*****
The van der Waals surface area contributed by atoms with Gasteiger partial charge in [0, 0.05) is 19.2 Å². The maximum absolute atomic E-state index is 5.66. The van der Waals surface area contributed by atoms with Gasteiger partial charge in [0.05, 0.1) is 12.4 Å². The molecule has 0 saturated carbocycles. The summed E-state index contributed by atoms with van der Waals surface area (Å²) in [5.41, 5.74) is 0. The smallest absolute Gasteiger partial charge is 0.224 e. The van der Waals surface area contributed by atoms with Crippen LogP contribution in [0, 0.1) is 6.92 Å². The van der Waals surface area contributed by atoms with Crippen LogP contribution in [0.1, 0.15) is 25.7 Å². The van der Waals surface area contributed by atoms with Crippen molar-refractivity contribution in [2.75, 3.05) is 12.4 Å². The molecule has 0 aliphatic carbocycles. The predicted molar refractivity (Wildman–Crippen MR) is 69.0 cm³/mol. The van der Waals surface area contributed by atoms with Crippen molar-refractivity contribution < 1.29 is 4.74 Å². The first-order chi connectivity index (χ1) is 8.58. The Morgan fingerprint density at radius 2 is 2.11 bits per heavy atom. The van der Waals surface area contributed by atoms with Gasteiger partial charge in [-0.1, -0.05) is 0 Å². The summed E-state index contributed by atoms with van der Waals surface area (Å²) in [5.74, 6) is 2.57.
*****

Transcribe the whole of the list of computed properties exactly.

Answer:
The van der Waals surface area contributed by atoms with Gasteiger partial charge in [0, 0.05) is 19.2 Å². The maximum absolute atomic E-state index is 5.66. The van der Waals surface area contributed by atoms with Gasteiger partial charge in [0.05, 0.1) is 12.4 Å². The molecule has 0 saturated carbocycles. The summed E-state index contributed by atoms with van der Waals surface area (Å²) in [5.41, 5.74) is 0. The smallest absolute Gasteiger partial charge is 0.224 e. The van der Waals surface area contributed by atoms with Crippen LogP contribution in [0, 0.1) is 6.92 Å². The van der Waals surface area contributed by atoms with Crippen LogP contribution in [0.1, 0.15) is 25.7 Å². The van der Waals surface area contributed by atoms with Crippen molar-refractivity contribution in [2.75, 3.05) is 12.4 Å². The molecule has 0 aliphatic carbocycles. The predicted molar refractivity (Wildman–Crippen MR) is 69.0 cm³/mol. The van der Waals surface area contributed by atoms with Crippen molar-refractivity contribution < 1.29 is 4.74 Å². The first-order chi connectivity index (χ1) is 8.58. The Morgan fingerprint density at radius 2 is 2.11 bits per heavy atom. The van der Waals surface area contributed by atoms with Gasteiger partial charge in [-0.1, -0.05) is 0 Å². The summed E-state index contributed by atoms with van der Waals surface area (Å²) in [5.74, 6) is 2.57.